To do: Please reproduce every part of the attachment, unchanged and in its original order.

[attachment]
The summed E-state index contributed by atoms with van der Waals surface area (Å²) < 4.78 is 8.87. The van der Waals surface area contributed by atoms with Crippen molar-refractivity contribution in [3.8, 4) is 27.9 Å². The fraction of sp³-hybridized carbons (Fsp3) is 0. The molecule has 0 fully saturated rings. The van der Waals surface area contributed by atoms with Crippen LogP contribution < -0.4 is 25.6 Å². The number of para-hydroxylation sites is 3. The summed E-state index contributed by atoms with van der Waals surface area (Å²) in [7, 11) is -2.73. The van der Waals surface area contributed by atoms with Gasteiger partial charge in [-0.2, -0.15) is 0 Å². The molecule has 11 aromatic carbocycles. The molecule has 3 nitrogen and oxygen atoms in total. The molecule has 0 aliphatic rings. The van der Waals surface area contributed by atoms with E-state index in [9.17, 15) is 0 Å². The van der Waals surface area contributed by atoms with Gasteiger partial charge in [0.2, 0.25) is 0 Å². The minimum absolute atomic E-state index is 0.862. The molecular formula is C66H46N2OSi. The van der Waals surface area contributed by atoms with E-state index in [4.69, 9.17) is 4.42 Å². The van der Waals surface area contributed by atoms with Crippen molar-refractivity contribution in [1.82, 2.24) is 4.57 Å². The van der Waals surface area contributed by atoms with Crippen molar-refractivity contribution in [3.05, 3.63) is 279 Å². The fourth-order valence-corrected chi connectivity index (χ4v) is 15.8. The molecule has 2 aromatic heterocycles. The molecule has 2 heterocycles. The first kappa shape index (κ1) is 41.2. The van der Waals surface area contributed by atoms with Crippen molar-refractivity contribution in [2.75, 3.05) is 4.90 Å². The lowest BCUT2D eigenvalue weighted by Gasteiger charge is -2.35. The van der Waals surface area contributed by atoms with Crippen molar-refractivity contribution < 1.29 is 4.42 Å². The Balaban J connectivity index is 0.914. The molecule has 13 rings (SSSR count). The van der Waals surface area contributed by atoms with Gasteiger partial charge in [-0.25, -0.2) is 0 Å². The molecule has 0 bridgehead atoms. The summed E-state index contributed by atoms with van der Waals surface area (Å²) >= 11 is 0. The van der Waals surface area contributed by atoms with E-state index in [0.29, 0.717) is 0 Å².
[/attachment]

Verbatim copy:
The summed E-state index contributed by atoms with van der Waals surface area (Å²) < 4.78 is 8.87. The van der Waals surface area contributed by atoms with Crippen molar-refractivity contribution in [3.8, 4) is 27.9 Å². The fraction of sp³-hybridized carbons (Fsp3) is 0. The molecule has 0 fully saturated rings. The van der Waals surface area contributed by atoms with Crippen LogP contribution < -0.4 is 25.6 Å². The number of para-hydroxylation sites is 3. The summed E-state index contributed by atoms with van der Waals surface area (Å²) in [7, 11) is -2.73. The van der Waals surface area contributed by atoms with Gasteiger partial charge in [-0.2, -0.15) is 0 Å². The molecule has 11 aromatic carbocycles. The molecule has 3 nitrogen and oxygen atoms in total. The molecule has 0 aliphatic rings. The van der Waals surface area contributed by atoms with E-state index in [9.17, 15) is 0 Å². The van der Waals surface area contributed by atoms with Gasteiger partial charge in [0.2, 0.25) is 0 Å². The minimum absolute atomic E-state index is 0.862. The molecular formula is C66H46N2OSi. The van der Waals surface area contributed by atoms with E-state index in [4.69, 9.17) is 4.42 Å². The van der Waals surface area contributed by atoms with Crippen molar-refractivity contribution in [1.82, 2.24) is 4.57 Å². The van der Waals surface area contributed by atoms with Crippen molar-refractivity contribution in [3.05, 3.63) is 279 Å². The fourth-order valence-corrected chi connectivity index (χ4v) is 15.8. The molecule has 2 aromatic heterocycles. The molecule has 2 heterocycles. The first kappa shape index (κ1) is 41.2. The van der Waals surface area contributed by atoms with Crippen molar-refractivity contribution in [2.75, 3.05) is 4.90 Å². The lowest BCUT2D eigenvalue weighted by Gasteiger charge is -2.35. The van der Waals surface area contributed by atoms with Crippen molar-refractivity contribution < 1.29 is 4.42 Å². The Balaban J connectivity index is 0.914. The molecule has 13 rings (SSSR count). The van der Waals surface area contributed by atoms with Gasteiger partial charge in [-0.25, -0.2) is 0 Å². The molecule has 0 bridgehead atoms. The summed E-state index contributed by atoms with van der Waals surface area (Å²) >= 11 is 0. The van der Waals surface area contributed by atoms with E-state index in [0.29, 0.717) is 0 Å².